Sort a ListView control using all of its columns in C#

Sort a ListView control

You can make the ListView sort by setting its Sorting property to Ascending or Descending, but it takes some extra work to sort a ListView control using all of its columns. Normally the control only sorts on its items, not their sub-items. It won’t even use the sub-items to break ties when the items have the same text. This example makes it use the both the items and sub-items.

To modify the control’s sorting behavior, you must create a class that implements the IComparer interface. (For instructions on implementing an interface, see the post Implement an interface in C#.)

The key to this class is the Compare function, which takes as parameters two ListViewItem objects to compare and returns -1, 0, or 1 to indicate whether the first should be considered less than, equal to, or greater than the second. The ListViewAllColumnComparer class shown in the following code implements IComparer.

// Compares two ListView items using all of their columns.
public class ListViewAllColumnComparer : IComparer
{
    private SortOrder SortOrder;

    public ListViewAllColumnComparer(SortOrder sort_order)
    {
        SortOrder = sort_order;
    }

    // Compare two ListViewItems.
    public int Compare(object object_x, object object_y)
    {
        // Get the objects as ListViewItems.
        ListViewItem item_x = object_x as ListViewItem;
        ListViewItem item_y = object_y as ListViewItem;

        // Loop through the sub-items.
        for (int i = 0; i < item_x.SubItems.Count; i++)
        {
            // If item_y is out of sub-items,
            // then it comes first.
            if (item_y.SubItems.Count <= i) return 1;

            // Get the sub-items.
            string string_x = item_x.SubItems[i].Text;
            string string_y = item_y.SubItems[i].Text;

            // Compare them.
            int result = CompareValues(string_x, string_y);

            if (result != 0) return result;
        }

        // If we get here, we have an exact match.
        return 0;
    }

    // Compare two items. If they look like
    // numbers or dates, compare them as such.
    private int CompareValues(string string_x, string string_y)
    {
        // Compare them.
        int result;
        double double_x, double_y;
        if (double.TryParse(string_x, out double_x) &&
            double.TryParse(string_y, out double_y))
        {
            // Treat as a number.
            result = double_x.CompareTo(double_y);
        }
        else
        {
            DateTime date_x, date_y;
            if (DateTime.TryParse(string_x, out date_x) &&
                DateTime.TryParse(string_y, out date_y))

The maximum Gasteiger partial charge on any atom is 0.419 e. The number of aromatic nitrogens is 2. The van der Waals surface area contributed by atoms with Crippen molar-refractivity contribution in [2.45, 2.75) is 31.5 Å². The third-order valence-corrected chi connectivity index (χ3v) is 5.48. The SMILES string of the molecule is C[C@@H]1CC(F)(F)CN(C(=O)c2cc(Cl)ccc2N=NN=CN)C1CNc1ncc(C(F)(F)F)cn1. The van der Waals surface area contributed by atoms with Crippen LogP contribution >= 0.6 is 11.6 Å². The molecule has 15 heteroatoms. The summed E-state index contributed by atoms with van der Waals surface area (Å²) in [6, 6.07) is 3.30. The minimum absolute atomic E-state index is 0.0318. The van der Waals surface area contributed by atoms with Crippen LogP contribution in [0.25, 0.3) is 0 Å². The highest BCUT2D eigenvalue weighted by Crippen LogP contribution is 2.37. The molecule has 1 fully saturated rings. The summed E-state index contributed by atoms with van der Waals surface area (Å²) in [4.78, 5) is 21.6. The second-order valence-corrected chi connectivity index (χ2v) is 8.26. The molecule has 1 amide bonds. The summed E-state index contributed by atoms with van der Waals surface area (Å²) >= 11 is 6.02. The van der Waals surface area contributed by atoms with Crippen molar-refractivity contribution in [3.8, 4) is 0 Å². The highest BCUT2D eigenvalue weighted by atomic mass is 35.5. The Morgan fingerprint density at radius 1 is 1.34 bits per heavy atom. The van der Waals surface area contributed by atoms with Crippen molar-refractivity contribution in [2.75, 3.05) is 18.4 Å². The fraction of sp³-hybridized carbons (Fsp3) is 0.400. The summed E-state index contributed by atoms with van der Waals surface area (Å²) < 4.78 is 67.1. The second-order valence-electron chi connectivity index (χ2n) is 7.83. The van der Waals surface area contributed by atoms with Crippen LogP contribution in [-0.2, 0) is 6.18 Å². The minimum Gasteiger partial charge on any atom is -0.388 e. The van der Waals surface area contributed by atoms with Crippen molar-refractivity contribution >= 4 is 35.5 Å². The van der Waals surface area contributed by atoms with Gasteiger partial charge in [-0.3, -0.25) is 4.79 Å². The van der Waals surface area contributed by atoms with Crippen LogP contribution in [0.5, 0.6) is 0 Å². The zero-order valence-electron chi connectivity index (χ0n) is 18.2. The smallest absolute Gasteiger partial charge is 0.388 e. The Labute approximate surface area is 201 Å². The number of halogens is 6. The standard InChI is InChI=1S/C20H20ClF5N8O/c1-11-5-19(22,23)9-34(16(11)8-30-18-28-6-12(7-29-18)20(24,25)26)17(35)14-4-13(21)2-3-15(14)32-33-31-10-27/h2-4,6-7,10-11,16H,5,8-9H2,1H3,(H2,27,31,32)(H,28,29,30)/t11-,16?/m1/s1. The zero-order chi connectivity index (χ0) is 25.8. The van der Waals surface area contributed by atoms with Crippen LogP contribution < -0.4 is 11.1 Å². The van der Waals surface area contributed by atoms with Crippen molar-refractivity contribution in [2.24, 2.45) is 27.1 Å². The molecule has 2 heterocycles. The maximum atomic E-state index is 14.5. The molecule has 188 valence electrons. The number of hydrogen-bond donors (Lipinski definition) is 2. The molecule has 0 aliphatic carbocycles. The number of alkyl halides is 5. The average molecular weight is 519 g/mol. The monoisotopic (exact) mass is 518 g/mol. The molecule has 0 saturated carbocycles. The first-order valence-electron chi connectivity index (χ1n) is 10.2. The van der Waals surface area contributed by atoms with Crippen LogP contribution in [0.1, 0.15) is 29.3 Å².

{
                // Treat as a date.
                result = date_x.CompareTo(date_y);
            }
            else
            {
                // Treat as a string.
                result = string_x.CompareTo(string_y);
            }
        }

        // Return the correct result depending on whether
        // we're sorting ascending or descending.
        if (SortOrder == SortOrder.Ascending)
        {
            return result;
        }
        else
        {
            return -result;
        }
    }
}

The class uses private variable SortOrder to keep track of its sort order. This value is set by the class’s constructor.

The Compare method loops through the sub-items held by the two ListView items and uses the CompareValues method to compare them. When it finds two values that are different, CompareValues returns -1 or 1 and the Compare method returns that value. If CompareValues returns 0 to indicate that the values are equal, the Compare method keeps examining sub-items.

The CompareValues method first tries to compare the values as doubles and dates. For example, as strings “9” comes after “100” but as numbers 9 comes before 100. Similarly as strings “10/10/2010” comes before “1/1/2009” but as dates 10/10/2010 comes after 1/1/2009. Comparing the values as doubles and dates lets the method sort values more meaningfully so they make sense to the user. If the values aren’t both numbers or dates, the code treats them as strings.

The following code shows how the main program sorts ascending or descending.

// Sort ascending.
private void radAscending_Click(object sender, EventArgs e)
{
    // Create a comparer.
    lvwBooks.ListViewItemSorter =
        new ListViewAllColumnComparer(SortOrder.Ascending);

    // Sort.
    lvwBooks.Sort();
}

// Sort descending.
private void radDescending_Click(object sender, EventArgs e)
{
    // Create a comparer.
    lvwBooks.ListViewItemSorter =
        new ListViewAllColumnComparer(SortOrder.Descending);

    // Sort.
    lvwBooks.Sort();
}

When you click the Ascending radio button, the program creates a new ListViewAllColumnComparer object, passing its constructor the Ascending parameter to make the comparer sort items in ascending order. It then sets the ListView control’s ListViewItemSorter property to the comparer. The control automatically rearranges its items appropriately.

When you click the Descending radio button, the program performs the same steps but it uses a descending comparer.


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